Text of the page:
I’ve been confused by two sets of concepts mentioned in the human motvation literature. On the one hand there is the distinction between approach and avoidance motivation; on the other hand there is the distinction between prevention and promotion focus. I did not understand the difference between the two so I tried to understand. It turns out they are indeed subtly different. Here is an explanation of those concepts:

  1. Approach versus avoidance motivation: An approach motivation is a motivation to reach a positive (desired) end state while and avoidance motivation is a motivation to avoid a negative (undesired) end state.
  2. Promotion versus prevention focus: a promotion focus is about trying to reach positive outcomes/gains while a prevention focus is about trying to achieve a non-negative end state.

So what is the difference between the two distinctions? Molden, Lee, & Higgins (2008) explain the difference using a 2×2 model. Here is my adaptation of that model:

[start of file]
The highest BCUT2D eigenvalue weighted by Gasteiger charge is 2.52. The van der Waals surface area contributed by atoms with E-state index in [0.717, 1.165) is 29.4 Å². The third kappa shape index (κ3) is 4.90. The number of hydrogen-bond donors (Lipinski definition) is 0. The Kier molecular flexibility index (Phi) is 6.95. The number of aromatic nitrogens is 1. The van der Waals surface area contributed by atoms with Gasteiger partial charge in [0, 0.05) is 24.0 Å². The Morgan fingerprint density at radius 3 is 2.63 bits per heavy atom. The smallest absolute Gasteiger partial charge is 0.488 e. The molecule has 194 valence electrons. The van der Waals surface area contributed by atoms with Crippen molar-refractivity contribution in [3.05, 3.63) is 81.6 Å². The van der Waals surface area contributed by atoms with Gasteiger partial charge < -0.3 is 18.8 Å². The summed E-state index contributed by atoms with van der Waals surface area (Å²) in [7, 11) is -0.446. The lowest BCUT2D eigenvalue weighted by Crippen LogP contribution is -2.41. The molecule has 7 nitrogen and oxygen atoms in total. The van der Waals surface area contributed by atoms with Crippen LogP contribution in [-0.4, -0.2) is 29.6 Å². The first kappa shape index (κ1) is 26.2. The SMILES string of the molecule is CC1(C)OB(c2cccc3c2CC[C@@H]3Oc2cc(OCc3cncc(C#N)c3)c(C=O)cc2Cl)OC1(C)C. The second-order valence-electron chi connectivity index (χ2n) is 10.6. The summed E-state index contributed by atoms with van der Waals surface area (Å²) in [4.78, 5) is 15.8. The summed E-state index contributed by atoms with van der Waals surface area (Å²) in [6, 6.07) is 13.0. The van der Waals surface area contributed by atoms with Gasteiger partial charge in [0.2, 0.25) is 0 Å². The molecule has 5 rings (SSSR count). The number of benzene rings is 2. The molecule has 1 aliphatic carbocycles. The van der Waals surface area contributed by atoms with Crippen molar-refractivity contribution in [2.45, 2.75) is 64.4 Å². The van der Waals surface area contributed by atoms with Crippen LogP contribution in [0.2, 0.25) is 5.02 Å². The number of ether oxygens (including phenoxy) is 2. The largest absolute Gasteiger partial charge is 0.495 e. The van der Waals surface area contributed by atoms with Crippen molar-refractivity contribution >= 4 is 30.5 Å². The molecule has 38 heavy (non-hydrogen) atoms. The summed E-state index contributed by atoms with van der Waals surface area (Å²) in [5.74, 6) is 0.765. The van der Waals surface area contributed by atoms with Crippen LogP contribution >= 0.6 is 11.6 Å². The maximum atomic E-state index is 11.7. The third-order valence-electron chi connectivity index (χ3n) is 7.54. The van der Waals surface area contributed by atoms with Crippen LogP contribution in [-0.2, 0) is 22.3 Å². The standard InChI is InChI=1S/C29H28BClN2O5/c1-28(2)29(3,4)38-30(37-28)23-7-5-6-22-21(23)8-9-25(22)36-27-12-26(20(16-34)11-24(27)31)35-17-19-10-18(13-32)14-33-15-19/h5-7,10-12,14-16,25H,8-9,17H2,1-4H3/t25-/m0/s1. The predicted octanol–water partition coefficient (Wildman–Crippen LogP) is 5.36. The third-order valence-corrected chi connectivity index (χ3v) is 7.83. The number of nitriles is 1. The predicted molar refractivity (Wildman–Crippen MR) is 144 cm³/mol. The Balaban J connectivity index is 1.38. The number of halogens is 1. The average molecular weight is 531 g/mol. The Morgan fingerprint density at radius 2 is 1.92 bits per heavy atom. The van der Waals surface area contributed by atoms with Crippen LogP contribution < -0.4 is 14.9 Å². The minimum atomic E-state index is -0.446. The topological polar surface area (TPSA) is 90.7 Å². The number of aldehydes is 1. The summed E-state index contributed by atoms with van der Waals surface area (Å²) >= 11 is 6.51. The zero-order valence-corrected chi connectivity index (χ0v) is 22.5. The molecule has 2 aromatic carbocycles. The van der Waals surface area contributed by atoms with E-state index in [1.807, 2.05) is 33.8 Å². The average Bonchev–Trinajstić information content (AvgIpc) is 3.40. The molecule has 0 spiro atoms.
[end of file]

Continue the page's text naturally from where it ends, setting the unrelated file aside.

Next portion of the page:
What does this mean for progress?

Thus, with an approach-prevention orientation the outcome of 0 (not losing) is perfectly fine, whereas with an approach-promotion orientation this isn’t. An approach-promotion requires the outcome to be positive (+) before the person will be satisfied. So what does this mean for the definition of progress? For someone with an approach-prevention focus a shift from ─ → 0 will be seen as meaningful progress while a shift from 0 → + will not be so meaningful. However, for someone with an approach-promotion focus a shift from ─ → 0 may not be seens as meaningful while a shift from 0 → + will be seen as meaningful progress.

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